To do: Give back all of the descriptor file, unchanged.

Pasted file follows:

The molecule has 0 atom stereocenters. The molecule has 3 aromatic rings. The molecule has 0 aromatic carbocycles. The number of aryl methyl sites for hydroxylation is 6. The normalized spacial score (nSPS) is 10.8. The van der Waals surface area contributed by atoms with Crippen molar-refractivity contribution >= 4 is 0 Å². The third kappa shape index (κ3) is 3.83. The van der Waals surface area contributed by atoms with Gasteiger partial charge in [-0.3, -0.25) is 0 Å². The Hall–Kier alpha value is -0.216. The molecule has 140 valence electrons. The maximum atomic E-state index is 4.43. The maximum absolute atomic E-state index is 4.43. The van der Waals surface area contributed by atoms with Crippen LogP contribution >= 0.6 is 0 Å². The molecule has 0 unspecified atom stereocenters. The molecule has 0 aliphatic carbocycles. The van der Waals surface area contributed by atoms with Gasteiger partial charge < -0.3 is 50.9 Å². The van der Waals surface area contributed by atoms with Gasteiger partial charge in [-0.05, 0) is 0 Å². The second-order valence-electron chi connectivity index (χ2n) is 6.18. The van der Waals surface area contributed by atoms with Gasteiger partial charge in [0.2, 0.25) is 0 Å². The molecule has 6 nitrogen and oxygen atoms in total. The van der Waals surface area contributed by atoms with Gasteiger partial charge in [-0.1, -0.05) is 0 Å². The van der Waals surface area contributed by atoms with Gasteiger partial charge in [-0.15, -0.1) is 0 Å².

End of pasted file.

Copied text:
The molecule has 0 atom stereocenters. The molecule has 3 aromatic rings. The molecule has 0 aromatic carbocycles. The number of aryl methyl sites for hydroxylation is 6. The normalized spacial score (nSPS) is 10.8. The van der Waals surface area contributed by atoms with Crippen molar-refractivity contribution >= 4 is 0 Å². The third kappa shape index (κ3) is 3.83. The van der Waals surface area contributed by atoms with Gasteiger partial charge in [-0.3, -0.25) is 0 Å². The Hall–Kier alpha value is -0.216. The molecule has 140 valence electrons. The maximum atomic E-state index is 4.43. The maximum absolute atomic E-state index is 4.43. The van der Waals surface area contributed by atoms with Crippen LogP contribution >= 0.6 is 0 Å². The molecule has 0 unspecified atom stereocenters. The molecule has 0 aliphatic carbocycles. The van der Waals surface area contributed by atoms with Gasteiger partial charge < -0.3 is 50.9 Å². The van der Waals surface area contributed by atoms with Gasteiger partial charge in [-0.05, 0) is 0 Å². The second-order valence-electron chi connectivity index (χ2n) is 6.18. The van der Waals surface area contributed by atoms with Gasteiger partial charge in [0.2, 0.25) is 0 Å². The molecule has 6 nitrogen and oxygen atoms in total. The van der Waals surface area contributed by atoms with Gasteiger partial charge in [-0.1, -0.05) is 0 Å². The van der Waals surface area contributed by atoms with Gasteiger partial charge in [-0.15, -0.1) is 0 Å².